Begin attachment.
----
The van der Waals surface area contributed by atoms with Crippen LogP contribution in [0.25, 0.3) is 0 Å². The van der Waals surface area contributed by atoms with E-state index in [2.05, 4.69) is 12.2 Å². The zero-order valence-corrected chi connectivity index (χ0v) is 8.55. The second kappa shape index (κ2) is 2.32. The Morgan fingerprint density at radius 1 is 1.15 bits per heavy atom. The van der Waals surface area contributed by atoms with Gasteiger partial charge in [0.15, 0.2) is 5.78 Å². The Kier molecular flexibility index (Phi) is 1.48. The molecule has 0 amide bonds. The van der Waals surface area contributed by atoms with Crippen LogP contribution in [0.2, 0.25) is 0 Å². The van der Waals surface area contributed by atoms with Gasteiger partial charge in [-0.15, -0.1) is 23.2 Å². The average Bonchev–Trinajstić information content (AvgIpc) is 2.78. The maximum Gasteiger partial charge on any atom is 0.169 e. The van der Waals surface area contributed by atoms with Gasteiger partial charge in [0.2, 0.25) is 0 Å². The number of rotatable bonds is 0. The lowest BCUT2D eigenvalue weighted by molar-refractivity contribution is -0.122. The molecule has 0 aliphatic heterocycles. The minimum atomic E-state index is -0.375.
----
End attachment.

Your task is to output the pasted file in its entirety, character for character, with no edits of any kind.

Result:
The van der Waals surface area contributed by atoms with Crippen LogP contribution in [0.25, 0.3) is 0 Å². The van der Waals surface area contributed by atoms with E-state index in [2.05, 4.69) is 12.2 Å². The zero-order valence-corrected chi connectivity index (χ0v) is 8.55. The second kappa shape index (κ2) is 2.32. The Morgan fingerprint density at radius 1 is 1.15 bits per heavy atom. The van der Waals surface area contributed by atoms with Gasteiger partial charge in [0.15, 0.2) is 5.78 Å². The Kier molecular flexibility index (Phi) is 1.48. The molecule has 0 amide bonds. The van der Waals surface area contributed by atoms with Crippen LogP contribution in [0.2, 0.25) is 0 Å². The van der Waals surface area contributed by atoms with Gasteiger partial charge in [-0.15, -0.1) is 23.2 Å². The average Bonchev–Trinajstić information content (AvgIpc) is 2.78. The maximum Gasteiger partial charge on any atom is 0.169 e. The van der Waals surface area contributed by atoms with Gasteiger partial charge in [0.2, 0.25) is 0 Å². The number of rotatable bonds is 0. The lowest BCUT2D eigenvalue weighted by molar-refractivity contribution is -0.122. The molecule has 0 aliphatic heterocycles. The minimum atomic E-state index is -0.375.